If you configured your CSR to work with the FortiADC-HSM integration, the CSR generation process creates a private key both on the HSM and on FortiADC appliances. The private key on the HSM is used to secure communication when FortiADC uses the certificate. The FortiADC private key is used when you upload the certificate to FortiADC.
After you have submitted a certificate-signing request from inside FortiADC as discussed above, you must go back to the System > Management Certificates > Local Certificate page to download the certificate request (.csr) file, and then upload that file to your certificate authority (CA) by taking the following steps:
- On the System > Manage Certificates > Local Certificate page, locate the entry of the certificate request.
- Click the Download icon.
Note: The time it takes to download the certificate request (.csr) file varies, depending on the size of the file and the speed of your network connection. After the file is downloaded, save it at a location on your machine.
- Upload the certificate request (.csr) file to your CA.
Note: Upon receiving the certificate request file, the CA will verify the information in the certificate, give it a serial number and an expiration date, and sign it with the public key of the CA.
- If you are not using a commercial CA whose root certificate is already installed by default on web browsers, download your CA’s root certificate, and then install it on all computers that will be connecting to your FortiADC appliance.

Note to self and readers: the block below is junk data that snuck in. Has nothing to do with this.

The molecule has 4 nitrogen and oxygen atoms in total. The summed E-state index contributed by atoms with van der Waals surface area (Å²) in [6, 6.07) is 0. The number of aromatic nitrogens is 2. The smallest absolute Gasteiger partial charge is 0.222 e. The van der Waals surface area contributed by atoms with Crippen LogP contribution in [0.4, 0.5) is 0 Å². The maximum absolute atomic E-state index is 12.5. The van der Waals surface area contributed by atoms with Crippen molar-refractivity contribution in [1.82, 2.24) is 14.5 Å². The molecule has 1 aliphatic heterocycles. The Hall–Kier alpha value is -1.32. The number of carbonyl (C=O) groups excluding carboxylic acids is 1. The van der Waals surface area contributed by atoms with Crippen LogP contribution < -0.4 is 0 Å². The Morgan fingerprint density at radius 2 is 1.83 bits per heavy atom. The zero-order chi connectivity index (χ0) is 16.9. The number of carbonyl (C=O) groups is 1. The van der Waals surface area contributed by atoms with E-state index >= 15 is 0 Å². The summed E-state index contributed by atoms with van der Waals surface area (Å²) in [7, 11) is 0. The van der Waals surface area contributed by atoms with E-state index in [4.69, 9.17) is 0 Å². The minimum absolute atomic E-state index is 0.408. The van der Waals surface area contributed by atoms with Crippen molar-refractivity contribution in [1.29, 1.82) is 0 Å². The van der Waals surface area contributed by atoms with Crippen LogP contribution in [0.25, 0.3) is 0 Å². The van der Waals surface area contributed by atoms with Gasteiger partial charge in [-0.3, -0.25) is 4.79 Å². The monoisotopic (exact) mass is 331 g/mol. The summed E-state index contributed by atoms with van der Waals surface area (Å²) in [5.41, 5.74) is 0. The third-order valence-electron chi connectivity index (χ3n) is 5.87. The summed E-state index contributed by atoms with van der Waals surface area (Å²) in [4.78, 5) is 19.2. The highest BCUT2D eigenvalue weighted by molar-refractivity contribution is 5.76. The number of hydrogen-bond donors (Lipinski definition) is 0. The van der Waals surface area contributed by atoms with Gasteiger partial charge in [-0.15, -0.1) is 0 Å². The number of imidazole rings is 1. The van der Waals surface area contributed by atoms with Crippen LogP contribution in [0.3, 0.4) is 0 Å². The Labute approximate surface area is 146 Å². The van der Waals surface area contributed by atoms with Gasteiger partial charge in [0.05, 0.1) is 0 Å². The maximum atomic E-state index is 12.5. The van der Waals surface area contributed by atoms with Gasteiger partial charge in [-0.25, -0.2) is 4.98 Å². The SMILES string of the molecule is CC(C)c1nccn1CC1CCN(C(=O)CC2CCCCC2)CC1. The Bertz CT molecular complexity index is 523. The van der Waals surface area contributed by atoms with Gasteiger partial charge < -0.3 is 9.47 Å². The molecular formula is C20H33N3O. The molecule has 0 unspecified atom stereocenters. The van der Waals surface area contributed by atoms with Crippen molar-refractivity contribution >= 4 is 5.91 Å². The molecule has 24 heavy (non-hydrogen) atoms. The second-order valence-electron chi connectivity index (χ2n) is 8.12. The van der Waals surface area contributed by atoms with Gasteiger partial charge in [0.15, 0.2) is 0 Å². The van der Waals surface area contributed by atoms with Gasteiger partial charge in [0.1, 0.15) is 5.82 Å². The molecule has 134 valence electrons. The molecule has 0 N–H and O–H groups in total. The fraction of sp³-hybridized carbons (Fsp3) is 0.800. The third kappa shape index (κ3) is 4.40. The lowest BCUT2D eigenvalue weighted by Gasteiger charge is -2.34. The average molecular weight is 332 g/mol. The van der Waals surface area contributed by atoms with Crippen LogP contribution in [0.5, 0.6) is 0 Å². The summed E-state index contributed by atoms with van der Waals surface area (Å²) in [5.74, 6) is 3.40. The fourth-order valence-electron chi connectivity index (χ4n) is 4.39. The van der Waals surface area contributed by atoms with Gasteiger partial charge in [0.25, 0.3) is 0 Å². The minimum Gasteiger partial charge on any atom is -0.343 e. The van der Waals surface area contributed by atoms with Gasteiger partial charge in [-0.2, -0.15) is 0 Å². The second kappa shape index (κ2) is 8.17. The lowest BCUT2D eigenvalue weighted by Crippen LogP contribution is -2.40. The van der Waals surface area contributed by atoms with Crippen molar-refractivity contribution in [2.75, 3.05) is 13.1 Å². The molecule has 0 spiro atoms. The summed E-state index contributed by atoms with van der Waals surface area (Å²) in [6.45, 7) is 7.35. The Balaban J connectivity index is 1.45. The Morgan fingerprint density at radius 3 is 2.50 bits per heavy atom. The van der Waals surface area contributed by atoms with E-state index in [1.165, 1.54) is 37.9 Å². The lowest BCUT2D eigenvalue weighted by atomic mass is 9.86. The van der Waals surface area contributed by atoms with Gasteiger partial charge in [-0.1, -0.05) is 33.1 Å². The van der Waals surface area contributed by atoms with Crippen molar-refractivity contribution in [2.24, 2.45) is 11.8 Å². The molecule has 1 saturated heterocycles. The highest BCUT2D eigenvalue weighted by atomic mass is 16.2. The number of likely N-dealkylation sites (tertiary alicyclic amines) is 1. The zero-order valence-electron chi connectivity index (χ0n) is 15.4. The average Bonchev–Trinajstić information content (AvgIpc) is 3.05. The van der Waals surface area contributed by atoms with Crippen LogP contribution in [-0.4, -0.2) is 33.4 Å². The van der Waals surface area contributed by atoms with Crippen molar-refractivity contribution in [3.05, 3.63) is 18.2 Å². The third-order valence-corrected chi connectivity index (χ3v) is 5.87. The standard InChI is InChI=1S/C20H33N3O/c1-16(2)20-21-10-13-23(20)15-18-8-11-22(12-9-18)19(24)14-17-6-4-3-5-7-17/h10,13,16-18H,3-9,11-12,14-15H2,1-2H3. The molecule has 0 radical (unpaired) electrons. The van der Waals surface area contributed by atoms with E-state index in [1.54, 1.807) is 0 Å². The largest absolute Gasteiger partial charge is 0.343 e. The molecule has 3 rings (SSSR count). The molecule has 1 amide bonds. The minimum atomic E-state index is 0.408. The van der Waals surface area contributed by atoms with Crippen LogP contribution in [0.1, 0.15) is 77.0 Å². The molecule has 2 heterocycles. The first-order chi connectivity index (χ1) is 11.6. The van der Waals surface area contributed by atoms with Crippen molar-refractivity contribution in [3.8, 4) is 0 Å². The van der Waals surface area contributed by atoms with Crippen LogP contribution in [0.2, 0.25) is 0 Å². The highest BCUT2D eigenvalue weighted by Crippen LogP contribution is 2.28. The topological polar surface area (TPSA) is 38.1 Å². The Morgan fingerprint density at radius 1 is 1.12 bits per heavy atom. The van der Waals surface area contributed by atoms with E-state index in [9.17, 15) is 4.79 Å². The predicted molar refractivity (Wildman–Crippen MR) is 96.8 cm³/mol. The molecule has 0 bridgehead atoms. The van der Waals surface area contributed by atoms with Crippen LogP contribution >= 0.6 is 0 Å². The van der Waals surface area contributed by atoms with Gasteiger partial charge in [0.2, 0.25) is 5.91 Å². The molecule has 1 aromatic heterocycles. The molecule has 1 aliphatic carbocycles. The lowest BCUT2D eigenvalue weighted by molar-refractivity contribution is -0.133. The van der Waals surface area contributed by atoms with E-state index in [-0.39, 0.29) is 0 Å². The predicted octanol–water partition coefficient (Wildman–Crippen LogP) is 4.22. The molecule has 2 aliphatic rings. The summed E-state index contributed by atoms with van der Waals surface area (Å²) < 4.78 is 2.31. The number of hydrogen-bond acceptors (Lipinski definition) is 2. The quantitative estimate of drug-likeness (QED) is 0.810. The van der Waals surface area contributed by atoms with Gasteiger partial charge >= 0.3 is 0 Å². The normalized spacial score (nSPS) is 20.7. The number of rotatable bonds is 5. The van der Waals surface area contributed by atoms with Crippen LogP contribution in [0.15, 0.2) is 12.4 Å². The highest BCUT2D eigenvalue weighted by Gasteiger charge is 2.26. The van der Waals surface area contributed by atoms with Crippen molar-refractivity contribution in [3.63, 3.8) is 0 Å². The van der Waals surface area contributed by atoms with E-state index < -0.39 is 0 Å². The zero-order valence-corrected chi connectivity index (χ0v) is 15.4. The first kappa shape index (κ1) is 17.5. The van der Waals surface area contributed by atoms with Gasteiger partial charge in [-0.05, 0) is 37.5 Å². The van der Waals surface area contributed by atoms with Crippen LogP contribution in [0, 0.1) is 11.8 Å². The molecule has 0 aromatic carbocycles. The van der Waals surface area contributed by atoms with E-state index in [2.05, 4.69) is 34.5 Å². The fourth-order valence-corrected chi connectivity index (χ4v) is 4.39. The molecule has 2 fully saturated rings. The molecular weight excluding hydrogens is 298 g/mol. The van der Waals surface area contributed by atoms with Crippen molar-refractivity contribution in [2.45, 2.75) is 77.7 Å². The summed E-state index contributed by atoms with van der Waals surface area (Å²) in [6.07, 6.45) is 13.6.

Note: You must have the certificate installed on the computers. Otherwise, they may not trust your new certificate. After you have received the signed certificate from the CA, upload it to FortiADC, as discussed below.
You must have the Read and Write permission to upload server certificates to the FortiADC appliance.
To upload the server certificate to FortiADC:
- On the FortiADC GUI, navigate to the System > Manage Certificates > Local Certificate page.
- Click Import.
- Make the selections as described in Uploading a server certificate, and click Save.
Click the down arrow and select one of the following options from the drop-down menu:
Note: Additional fields are displayed depending on your selection.
Click Browse to locate the certificate file that you want to upload.
The name of the certificate.
Note: This field applies when Type is Certificate or PKCS12.
Click Browse to locate the key file that you want to upload with the certificate.
Note: This option is available only if Type is Certificate.
Enter the password used to encrypt the server certificate file.
Note: This enables FortiADC to decrypt and install the certificate. This option is available only if Type is Certificate or PKCS12 Certificate.
Once a certificate is uploaded to FortiADC, you can use it in a policy or server pool configuration.